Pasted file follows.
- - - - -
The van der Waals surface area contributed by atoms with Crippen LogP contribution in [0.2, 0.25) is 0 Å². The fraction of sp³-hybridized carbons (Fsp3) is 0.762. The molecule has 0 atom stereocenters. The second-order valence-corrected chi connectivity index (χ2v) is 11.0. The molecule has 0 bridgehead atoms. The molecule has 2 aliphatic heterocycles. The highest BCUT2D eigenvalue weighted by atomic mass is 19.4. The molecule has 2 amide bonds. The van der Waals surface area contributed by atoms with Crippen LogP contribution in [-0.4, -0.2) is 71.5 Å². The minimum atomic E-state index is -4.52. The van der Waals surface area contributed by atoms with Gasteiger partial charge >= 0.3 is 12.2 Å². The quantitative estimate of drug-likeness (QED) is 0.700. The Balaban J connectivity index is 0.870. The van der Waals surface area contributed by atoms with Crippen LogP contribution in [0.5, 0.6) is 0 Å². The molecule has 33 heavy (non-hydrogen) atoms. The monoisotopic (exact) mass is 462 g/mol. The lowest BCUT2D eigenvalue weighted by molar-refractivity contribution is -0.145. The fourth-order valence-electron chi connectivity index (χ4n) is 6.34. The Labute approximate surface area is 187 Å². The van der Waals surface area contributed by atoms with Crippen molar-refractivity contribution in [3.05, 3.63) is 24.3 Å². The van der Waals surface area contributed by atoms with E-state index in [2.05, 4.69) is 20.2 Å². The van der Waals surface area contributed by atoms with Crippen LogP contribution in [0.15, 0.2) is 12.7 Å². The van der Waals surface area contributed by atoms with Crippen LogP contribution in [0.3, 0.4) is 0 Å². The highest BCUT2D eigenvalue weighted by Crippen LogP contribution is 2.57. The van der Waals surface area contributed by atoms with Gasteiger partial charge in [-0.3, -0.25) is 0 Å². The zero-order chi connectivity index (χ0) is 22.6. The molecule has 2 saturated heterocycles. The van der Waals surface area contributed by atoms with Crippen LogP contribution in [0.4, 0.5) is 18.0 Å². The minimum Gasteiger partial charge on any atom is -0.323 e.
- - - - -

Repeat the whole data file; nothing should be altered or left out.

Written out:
The van der Waals surface area contributed by atoms with Crippen LogP contribution in [0.2, 0.25) is 0 Å². The fraction of sp³-hybridized carbons (Fsp3) is 0.762. The molecule has 0 atom stereocenters. The second-order valence-corrected chi connectivity index (χ2v) is 11.0. The molecule has 0 bridgehead atoms. The molecule has 2 aliphatic heterocycles. The highest BCUT2D eigenvalue weighted by atomic mass is 19.4. The molecule has 2 amide bonds. The van der Waals surface area contributed by atoms with Crippen LogP contribution in [-0.4, -0.2) is 71.5 Å². The minimum atomic E-state index is -4.52. The van der Waals surface area contributed by atoms with Gasteiger partial charge >= 0.3 is 12.2 Å². The quantitative estimate of drug-likeness (QED) is 0.700. The Balaban J connectivity index is 0.870. The van der Waals surface area contributed by atoms with Crippen LogP contribution in [0.5, 0.6) is 0 Å². The molecule has 33 heavy (non-hydrogen) atoms. The monoisotopic (exact) mass is 462 g/mol. The lowest BCUT2D eigenvalue weighted by molar-refractivity contribution is -0.145. The fourth-order valence-electron chi connectivity index (χ4n) is 6.34. The Labute approximate surface area is 187 Å². The van der Waals surface area contributed by atoms with Crippen molar-refractivity contribution in [3.05, 3.63) is 24.3 Å². The van der Waals surface area contributed by atoms with E-state index in [2.05, 4.69) is 20.2 Å². The van der Waals surface area contributed by atoms with Crippen LogP contribution in [0.15, 0.2) is 12.7 Å². The van der Waals surface area contributed by atoms with Crippen LogP contribution in [0.3, 0.4) is 0 Å². The highest BCUT2D eigenvalue weighted by Crippen LogP contribution is 2.57. The van der Waals surface area contributed by atoms with Gasteiger partial charge in [-0.3, -0.25) is 0 Å². The zero-order chi connectivity index (χ0) is 22.6. The molecule has 2 saturated heterocycles. The van der Waals surface area contributed by atoms with Crippen LogP contribution in [0.4, 0.5) is 18.0 Å². The minimum Gasteiger partial charge on any atom is -0.323 e.